The GWL team have also been selecting favourite objects, this task, choosing one thing from thousands in the collection (most of which are freighted with meaning for me) has been difficult! What do you choose from the hundreds of thousands of items on offer? How do you make the call on selecting a suffragette’s umbrella or a signed Guerilla Girl poster? So, I have tried to think of a significant moment (the place and time when the library launched itself on the world) and an object that evokes that time but also connects to GWL today.

In some of the rare and precious images of the launch day and early months of GWL, in our tiny shopfront in Garnethill (now a stop on our Garnethill Heritage Walk) you can spot box files filled with journals, a bike propped up next to a tiny sink, a framed poster of a Women in Profile event, cassette tapes and postcards on display and in the background proudly mounted on the wall, a work that was given to us by the artist Sam Ainsley. This exuberant, beautiful print imbued the first GWL space with a sense of joy, optimism and vibrancy, creating a different quality to the space from mainstream or academic libraries. It signalled from the outset that creativity would be at the heart of GWL.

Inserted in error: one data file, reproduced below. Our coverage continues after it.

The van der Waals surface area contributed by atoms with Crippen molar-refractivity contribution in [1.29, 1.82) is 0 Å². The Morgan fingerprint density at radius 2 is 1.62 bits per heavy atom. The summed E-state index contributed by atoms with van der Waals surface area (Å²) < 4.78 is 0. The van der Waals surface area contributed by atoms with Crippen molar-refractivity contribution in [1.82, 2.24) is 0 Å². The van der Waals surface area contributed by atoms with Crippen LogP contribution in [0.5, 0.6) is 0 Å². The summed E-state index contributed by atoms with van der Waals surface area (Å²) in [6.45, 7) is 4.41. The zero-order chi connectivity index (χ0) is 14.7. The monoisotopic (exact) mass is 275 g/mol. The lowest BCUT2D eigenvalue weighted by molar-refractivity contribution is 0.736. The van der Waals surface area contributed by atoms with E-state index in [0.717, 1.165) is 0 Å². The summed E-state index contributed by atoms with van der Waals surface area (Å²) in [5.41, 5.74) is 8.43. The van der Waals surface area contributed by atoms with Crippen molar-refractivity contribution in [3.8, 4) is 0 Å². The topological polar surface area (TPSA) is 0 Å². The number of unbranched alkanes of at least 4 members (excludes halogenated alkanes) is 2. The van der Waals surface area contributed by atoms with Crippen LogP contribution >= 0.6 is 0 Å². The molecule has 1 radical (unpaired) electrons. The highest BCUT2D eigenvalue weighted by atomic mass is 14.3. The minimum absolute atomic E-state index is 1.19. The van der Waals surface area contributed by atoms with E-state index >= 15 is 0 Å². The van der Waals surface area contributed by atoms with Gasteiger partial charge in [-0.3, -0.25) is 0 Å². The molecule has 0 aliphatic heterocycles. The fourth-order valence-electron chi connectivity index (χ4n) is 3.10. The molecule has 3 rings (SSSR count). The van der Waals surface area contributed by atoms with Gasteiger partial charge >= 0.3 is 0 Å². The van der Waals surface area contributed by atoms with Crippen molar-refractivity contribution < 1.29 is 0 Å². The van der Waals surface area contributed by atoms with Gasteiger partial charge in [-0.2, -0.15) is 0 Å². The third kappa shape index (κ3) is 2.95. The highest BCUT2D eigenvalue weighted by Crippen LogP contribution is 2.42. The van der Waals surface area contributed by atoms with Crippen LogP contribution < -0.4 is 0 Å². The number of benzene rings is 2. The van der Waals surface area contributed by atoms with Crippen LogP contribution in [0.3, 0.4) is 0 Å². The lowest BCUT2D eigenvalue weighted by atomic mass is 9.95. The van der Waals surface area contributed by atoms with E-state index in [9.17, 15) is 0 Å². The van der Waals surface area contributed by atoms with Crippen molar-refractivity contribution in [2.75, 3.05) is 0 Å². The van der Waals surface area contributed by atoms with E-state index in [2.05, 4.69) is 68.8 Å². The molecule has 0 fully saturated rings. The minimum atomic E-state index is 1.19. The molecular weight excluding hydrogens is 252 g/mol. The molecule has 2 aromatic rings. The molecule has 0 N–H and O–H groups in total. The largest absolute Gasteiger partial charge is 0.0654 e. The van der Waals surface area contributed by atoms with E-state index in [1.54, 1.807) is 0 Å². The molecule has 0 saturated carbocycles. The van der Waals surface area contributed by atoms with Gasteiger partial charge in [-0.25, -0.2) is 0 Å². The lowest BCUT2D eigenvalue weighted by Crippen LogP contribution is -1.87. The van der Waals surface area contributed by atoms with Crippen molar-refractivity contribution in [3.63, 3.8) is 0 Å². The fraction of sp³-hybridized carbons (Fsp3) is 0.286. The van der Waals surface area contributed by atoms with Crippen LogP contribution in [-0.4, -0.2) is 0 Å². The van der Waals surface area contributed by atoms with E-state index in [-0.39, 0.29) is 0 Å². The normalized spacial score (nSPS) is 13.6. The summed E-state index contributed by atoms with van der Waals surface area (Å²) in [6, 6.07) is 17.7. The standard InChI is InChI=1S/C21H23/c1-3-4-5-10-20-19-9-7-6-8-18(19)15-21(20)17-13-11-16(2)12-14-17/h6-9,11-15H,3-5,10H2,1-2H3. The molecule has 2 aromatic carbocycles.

GWL interior, Garnethill,  1991, photo: Adele Patrick, GWL collection.

GWL interior, Garnethill, 1991, photo: Adele Patrick, GWL collection.

Amongst the objects, artefacts and images I love most in our collection are ones made by artists and this piece has travelled with us through all the subsequent homes, surviving as we did break ins and damp, the mould and the cold, and the four stressful flittings. Sam Ainsley was a hugely well regarded artist at this time and her generosity in giving us this work conveyed a great sense of belief in our endeavour by an important women artist. This was a risky, unfunded, maverick idea: a women’s library, in Glasgow, in 1991…The print has flying golden banners arching across the foreground emblazoned with the repeated refrain Passion, Imagination, Conscience. Did this mantra seep into the consciousness of us all, sitting in the cramped, humble premises in a fug of roll-up smoke? Reflecting on our long journey I can confirm that this is a call to action that we have, collectively and unequivocally responded to along the profoundly challenging pathway to becoming a Recognised Collection of National Significance.